Our community fell together in Waveland, Mississippi, post-Katrina. We all found our separate ways to the New Waveland Café, a relief kitchen started by the Rainbow Family days after the Hurricane ravaged the Gulf Coast. When Rainbow gathering meets disaster zone, over-stimulation is an understatement. The hum of the refrigerator trucks eternally cloud the background. Oddly costumed kitchen volunteers stride here and there with boxes of zucchini, chicken legs, mayonnaise, and tomato sauce.
The parking lot where our kitchen was stationed was shared with a distribution center staffed by a church group. Their counters carried everything from evaporated milk and Vienna sausages to fall-themed centerpieces at Thanksgiving. A bird’s eye view would show dreadlocks, mini-skirts, and baggy overalls amiably mingled with gray crew cuts and lime green t-shirts reading, “The Church Has Left the Building.”
We washed dishes, chopped cantaloupe, smoked meat, and sanitized surfaces until the city of Waveland could stand on its own, at least as far as pancakes and pulled pork were concerned.
From there we moved on to St. Bernard Parish, Louisiana, where we started a non-profit, Emergency Communities. Our new relief kitchen, The Made with Love Café and Grill, served an average of 1000 meals a day from December 2005 until June 2006.
We came to know one another over the span of months. Our facility housed thousands of volunteers. Each day was a blur of names and faces. Most volunteers were available for short periods of time (one week to one month). Those of us who couldn’t bring ourselves to leave, developed a ragtag family.
The parking lot of a destroyed horse betting establishment, Off Track Betting, became our home. A geodesic dome, borrowed from a Burning Man camp, became our dining room. Two long rows of port-a-potties actually started to feel normal. Our pantry consisted of a series of refrigerator and freezer trucks along with a large army tent we named Hot Lips. All this was connected by paths made of pallets—to keep our feet from touching the Katrina-poisoned earth.
For the first time in our lives, cement was clean. Grass was dirty. In the disaster zone, all laws are changed. At least cement can be bleached. It’s a quick fix, but it will take years for the earth to heal herself.
None of us are from Louisiana. Like all good hippies, we’ve eaten our fair share of beans and rice, but apparently we were naïve to the subtle intricacies of Red Beans and Rice, the way “mama” makes it. For one thing, it’s supposed to be served on Mondays. The locals pushed their way into the kitchen, determined to teach us about Gumbo, Jambalaya, Bread Pudding, and even fried alligator. We swallowed our pride, handed over our spatulas, and took notes.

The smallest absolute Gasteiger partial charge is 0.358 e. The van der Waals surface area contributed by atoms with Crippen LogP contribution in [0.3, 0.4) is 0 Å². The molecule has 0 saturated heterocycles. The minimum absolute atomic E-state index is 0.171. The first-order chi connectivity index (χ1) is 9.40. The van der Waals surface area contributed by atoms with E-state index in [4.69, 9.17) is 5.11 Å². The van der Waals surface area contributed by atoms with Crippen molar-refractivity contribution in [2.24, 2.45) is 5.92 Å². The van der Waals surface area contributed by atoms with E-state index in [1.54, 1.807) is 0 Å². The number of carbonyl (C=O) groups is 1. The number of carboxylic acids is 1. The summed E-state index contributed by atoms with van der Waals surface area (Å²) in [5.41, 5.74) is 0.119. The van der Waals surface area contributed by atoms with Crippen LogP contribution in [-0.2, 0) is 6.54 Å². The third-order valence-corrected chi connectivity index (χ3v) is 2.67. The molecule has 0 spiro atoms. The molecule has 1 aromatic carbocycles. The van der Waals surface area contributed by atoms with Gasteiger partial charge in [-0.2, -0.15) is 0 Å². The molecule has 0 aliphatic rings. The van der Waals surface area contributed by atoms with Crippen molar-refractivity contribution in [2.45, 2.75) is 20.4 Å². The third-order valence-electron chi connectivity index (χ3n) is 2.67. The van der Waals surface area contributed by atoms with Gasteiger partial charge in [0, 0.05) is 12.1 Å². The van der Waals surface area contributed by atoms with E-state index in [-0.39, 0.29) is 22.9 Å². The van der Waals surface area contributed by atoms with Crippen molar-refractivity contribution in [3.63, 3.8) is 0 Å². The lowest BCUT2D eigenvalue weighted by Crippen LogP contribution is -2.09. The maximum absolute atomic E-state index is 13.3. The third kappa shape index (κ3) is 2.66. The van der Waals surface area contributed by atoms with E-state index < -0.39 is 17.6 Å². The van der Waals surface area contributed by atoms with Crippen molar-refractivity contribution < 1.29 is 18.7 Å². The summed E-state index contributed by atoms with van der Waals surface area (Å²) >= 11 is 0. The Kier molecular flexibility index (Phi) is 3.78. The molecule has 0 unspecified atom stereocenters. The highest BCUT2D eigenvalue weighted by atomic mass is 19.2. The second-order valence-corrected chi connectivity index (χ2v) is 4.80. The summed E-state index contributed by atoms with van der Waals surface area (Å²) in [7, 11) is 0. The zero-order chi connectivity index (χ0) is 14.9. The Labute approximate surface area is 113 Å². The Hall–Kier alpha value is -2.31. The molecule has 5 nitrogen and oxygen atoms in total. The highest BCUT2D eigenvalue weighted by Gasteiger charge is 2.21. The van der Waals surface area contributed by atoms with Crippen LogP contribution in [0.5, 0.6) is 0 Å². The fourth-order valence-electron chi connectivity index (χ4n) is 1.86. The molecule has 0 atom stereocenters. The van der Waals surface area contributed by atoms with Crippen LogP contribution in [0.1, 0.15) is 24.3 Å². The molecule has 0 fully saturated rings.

Though the action at Made with Love centered around the kitchen, many of my current housemates fell into responsibilities that had little to do with food.
Valisa and Benjah took on the job of reigning in the ruckus that occurs when hundreds of homeless locals, rebellious volunteers, and passionate eccentrics reside in tight quarters. Their work was complicated by the ubiquitous presence of “flood liquor.” In essence, Katrina gathered up every liquor bottle in New Orleans and tossed her bounty to the masses. Unopened bottles could be found in trees, streets, and abandoned buildings. Benjah, Valisa, and the other volunteers on security never suffered a boring moment.
Lali, aside from facilitating at least two meals a day, initiated the ritual of “singing the menu.” As the residents of St. Bernard Parish waited for the serving line to open, Lali, followed by a convoy of volunteers, wound her way around the dining room. The dancing procession improvised a rhythmic rendition of the menu. The dome echoed with jubilant calls about ham, potato salad, rolls, and peas.
Brian was our rock. As the months wore us down, our already zany idiosyncrasies became increasingly pronounced. Brian stayed solid through it all. He was generally indispensable in every area. Primarily he headed up the First Aid tent but he also washed dishes, provided technical support, worked security and, most importantly, made sure we all wore sunscreen.
I specialized in breakfast. And, because I have an internal alarm clock, I was also the self-appointed wake-up fairy. I crawled from my tent at 5:30 in the morning, still in my pajamas. I pulled on my muck boots and traipsed from tent to tent, rousing volunteers to begin cracking eggs, lighting the griddle, mixing pancake batter, and chopping apples. I picked out a CD—the soundtrack that would define our morning.